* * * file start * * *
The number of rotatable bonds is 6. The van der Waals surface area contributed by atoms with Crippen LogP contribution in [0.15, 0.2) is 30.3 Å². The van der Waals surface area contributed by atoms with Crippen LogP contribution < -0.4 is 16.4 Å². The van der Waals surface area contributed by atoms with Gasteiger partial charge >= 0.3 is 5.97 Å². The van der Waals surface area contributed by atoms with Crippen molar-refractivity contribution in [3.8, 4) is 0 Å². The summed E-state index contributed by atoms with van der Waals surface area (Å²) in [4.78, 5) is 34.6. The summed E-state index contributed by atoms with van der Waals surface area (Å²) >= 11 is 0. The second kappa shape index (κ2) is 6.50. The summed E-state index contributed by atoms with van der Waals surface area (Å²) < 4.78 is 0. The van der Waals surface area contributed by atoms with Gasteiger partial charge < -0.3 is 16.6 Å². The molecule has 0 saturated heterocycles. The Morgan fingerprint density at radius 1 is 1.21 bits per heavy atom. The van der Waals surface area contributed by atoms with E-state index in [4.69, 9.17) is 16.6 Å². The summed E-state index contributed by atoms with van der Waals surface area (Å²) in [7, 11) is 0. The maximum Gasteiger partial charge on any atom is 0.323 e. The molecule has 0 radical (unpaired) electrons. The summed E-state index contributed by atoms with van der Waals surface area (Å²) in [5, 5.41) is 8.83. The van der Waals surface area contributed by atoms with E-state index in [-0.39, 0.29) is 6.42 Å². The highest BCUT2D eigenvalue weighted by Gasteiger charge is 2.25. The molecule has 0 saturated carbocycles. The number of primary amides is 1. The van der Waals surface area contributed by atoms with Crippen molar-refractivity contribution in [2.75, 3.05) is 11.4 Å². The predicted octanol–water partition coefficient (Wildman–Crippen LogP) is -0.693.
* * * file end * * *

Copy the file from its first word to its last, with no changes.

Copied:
The number of rotatable bonds is 6. The van der Waals surface area contributed by atoms with Crippen LogP contribution in [0.15, 0.2) is 30.3 Å². The van der Waals surface area contributed by atoms with Crippen LogP contribution < -0.4 is 16.4 Å². The van der Waals surface area contributed by atoms with Gasteiger partial charge >= 0.3 is 5.97 Å². The van der Waals surface area contributed by atoms with Crippen molar-refractivity contribution in [3.8, 4) is 0 Å². The summed E-state index contributed by atoms with van der Waals surface area (Å²) in [4.78, 5) is 34.6. The summed E-state index contributed by atoms with van der Waals surface area (Å²) >= 11 is 0. The second kappa shape index (κ2) is 6.50. The summed E-state index contributed by atoms with van der Waals surface area (Å²) < 4.78 is 0. The van der Waals surface area contributed by atoms with Gasteiger partial charge < -0.3 is 16.6 Å². The molecule has 0 saturated heterocycles. The Morgan fingerprint density at radius 1 is 1.21 bits per heavy atom. The van der Waals surface area contributed by atoms with E-state index in [4.69, 9.17) is 16.6 Å². The summed E-state index contributed by atoms with van der Waals surface area (Å²) in [7, 11) is 0. The maximum Gasteiger partial charge on any atom is 0.323 e. The molecule has 0 radical (unpaired) electrons. The summed E-state index contributed by atoms with van der Waals surface area (Å²) in [5, 5.41) is 8.83. The van der Waals surface area contributed by atoms with E-state index in [-0.39, 0.29) is 6.42 Å². The highest BCUT2D eigenvalue weighted by Gasteiger charge is 2.25. The molecule has 0 saturated carbocycles. The number of primary amides is 1. The van der Waals surface area contributed by atoms with Crippen molar-refractivity contribution in [2.75, 3.05) is 11.4 Å². The predicted octanol–water partition coefficient (Wildman–Crippen LogP) is -0.693.